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Predatory Lending

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  • Rodrigue Mendez

    (EQUIPPE - ECONOMIE QUANTITATIVE, INTEGRATION, POLITIQUES PUBLIQUES ET ECONOMETRIE - Université Lille I - Sciences et technologies - Université Lille II - Droit et santé - Université Lille III - Sciences humaines et sociales - PRES Université Lille Nord de France)

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    Abstract

    This paper studies the equilibrium predatory practices that may arise when the borrowers have behavioral weaknesses. Rational lenders offer short term contracts that can be renewed at the cost of paying a penalty fee. We show how the optimal contracts depend on the degree of näıvet ́e of the time inconsistent customers. Penalty fees have a dual role : they increase market share by providing a useful commitment device to time-inconsistent but otherwise rational borrowers ; they are also a source of revenue from the semi-naïve borrowers who understand the need for commitment but fail to forecast their future time discount factor. We also show that perfect com- petition does not eliminate predatory practices, since the equilibrium contract entails a subsidized (below marginal cost) short-term loan that can only be profitable if a fraction of the borrowers end up paying the penalty fee.

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    Bibliographic Info

    Paper provided by HAL in its series Working Papers with number hal-00991948.

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    Date of creation: 2012
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    Handle: RePEc:hal:wpaper:hal-00991948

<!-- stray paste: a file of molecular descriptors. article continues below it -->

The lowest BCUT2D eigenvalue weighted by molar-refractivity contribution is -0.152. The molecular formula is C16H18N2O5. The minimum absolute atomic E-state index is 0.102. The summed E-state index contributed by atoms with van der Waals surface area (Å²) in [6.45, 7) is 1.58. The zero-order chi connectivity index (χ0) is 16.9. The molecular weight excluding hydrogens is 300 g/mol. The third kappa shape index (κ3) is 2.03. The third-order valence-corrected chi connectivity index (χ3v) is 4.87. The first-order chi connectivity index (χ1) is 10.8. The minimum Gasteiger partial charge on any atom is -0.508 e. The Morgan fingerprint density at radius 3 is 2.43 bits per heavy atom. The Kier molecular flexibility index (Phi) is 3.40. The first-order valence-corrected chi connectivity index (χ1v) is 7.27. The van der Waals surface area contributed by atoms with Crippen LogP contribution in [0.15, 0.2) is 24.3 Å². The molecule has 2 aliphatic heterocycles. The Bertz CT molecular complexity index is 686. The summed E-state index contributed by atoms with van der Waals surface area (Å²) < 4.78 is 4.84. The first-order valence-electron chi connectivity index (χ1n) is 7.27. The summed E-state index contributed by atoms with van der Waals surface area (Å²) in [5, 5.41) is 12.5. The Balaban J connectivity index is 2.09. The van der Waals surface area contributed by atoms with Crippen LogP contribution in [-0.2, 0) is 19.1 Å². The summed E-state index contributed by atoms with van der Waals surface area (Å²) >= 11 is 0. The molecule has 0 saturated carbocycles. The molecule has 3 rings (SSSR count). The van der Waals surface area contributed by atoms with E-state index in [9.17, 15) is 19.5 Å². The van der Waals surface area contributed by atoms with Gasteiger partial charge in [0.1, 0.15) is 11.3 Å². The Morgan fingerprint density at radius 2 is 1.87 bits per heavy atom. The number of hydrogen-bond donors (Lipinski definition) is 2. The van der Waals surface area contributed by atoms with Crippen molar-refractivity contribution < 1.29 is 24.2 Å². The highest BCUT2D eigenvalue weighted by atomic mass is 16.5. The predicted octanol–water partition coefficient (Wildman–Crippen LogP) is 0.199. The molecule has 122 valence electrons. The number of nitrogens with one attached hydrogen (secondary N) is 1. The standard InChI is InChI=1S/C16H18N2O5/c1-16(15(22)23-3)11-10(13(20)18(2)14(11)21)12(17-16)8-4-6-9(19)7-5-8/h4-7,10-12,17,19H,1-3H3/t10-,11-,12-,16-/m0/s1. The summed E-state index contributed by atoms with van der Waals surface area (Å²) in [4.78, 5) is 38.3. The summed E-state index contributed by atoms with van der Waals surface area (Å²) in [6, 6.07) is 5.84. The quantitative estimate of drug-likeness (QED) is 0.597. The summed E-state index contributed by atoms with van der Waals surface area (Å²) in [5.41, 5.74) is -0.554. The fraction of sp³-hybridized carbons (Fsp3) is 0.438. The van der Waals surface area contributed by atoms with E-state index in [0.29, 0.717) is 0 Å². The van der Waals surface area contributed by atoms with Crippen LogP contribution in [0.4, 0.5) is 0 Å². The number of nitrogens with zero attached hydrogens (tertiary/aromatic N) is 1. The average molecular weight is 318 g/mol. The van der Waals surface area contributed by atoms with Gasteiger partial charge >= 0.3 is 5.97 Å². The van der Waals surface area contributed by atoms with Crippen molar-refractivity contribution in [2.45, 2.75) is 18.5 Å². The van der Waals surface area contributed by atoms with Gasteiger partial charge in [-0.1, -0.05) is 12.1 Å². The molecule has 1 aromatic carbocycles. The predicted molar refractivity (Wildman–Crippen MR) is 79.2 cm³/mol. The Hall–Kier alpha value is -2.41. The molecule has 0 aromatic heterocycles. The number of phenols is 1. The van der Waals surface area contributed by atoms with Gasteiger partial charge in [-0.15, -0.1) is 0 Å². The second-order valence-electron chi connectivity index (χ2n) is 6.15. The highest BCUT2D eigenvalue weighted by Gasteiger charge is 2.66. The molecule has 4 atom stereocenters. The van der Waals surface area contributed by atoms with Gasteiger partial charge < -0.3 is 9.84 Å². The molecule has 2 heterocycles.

Note: View the original document on HAL open archive server: http://hal.univ-lille3.fr/hal-00991948
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    Related research

    Keywords: hyperbolic discounting ; time inconsistency ; sophistication ; partial naï vet e ; exploitative contracts ; credit cards;

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    1. Ted O' Donoghue and Matthew Rabin., 2000. "Choice and Procrastination," Economics Working Papers E00-281, University of California at Berkeley.
    2. O'Donoghue, Ted & Rabin, Matthew, 1997. "Doing It Now or Later," Department of Economics, Working Paper Series qt7t44m5b0, Department of Economics, Institute for Business and Economic Research, UC Berkeley.
    3. Daniel Gottlieb, 2008. "Competition over Time-Inconsistent Consumers," Journal of Public Economic Theory, Association for Public Economic Theory, vol. 10(4), pages 673-684, 08.
    4. Ted O'Donoghue & Matthew Rabin, 1997. "Incentives for Procrastinators," Discussion Papers 1181, Northwestern University, Center for Mathematical Studies in Economics and Management Science.
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    7. Laibson, David I., 1997. "Golden Eggs and Hyperbolic Discounting," Scholarly Articles 4481499, Harvard University Department of Economics.
    8. Stefano Della Vigna & Ulrike Malmendier, 2004. "Contract Design and Self-control: Theory and Evidence," The Quarterly Journal of Economics, MIT Press, vol. 119(2), pages 353-402, May.
    9. Ted O'Donoghue & Matthew Rabin, 2005. "Optimal Sin Taxes," Levine's Bibliography 784828000000000346, UCLA Department of Economics.
    10. Kfir Eliaz & Ran Spiegler, 2006. "Contracting with Diversely Naive Agents," Review of Economic Studies, Oxford University Press, vol. 73(3), pages 689-714.
    11. Ted O'Donoghue & Matthew Rabin, 2003. "Studying Optimal Paternalism, Illustrated by a Model of Sin Taxes," American Economic Review, American Economic Association, vol. 93(2), pages 186-191, May.
    12. Sumit Agarwal & Paige Marta Skiba & Jeremy Tobacman, 2009. "Payday Loans and Credit Cards: New Liquidity and Credit Scoring Puzzles?," American Economic Review, American Economic Association, vol. 99(2), pages 412-17, May.
    13. Michael A. Stegman, 2007. "Payday Lending," Journal of Economic Perspectives, American Economic Association, vol. 21(1), pages 169-190, Winter.
    14. Ausubel, Lawrence M, 1991. "The Failure of Competition in the Credit Card Market," American Economic Review, American Economic Association, vol. 81(1), pages 50-81, March.
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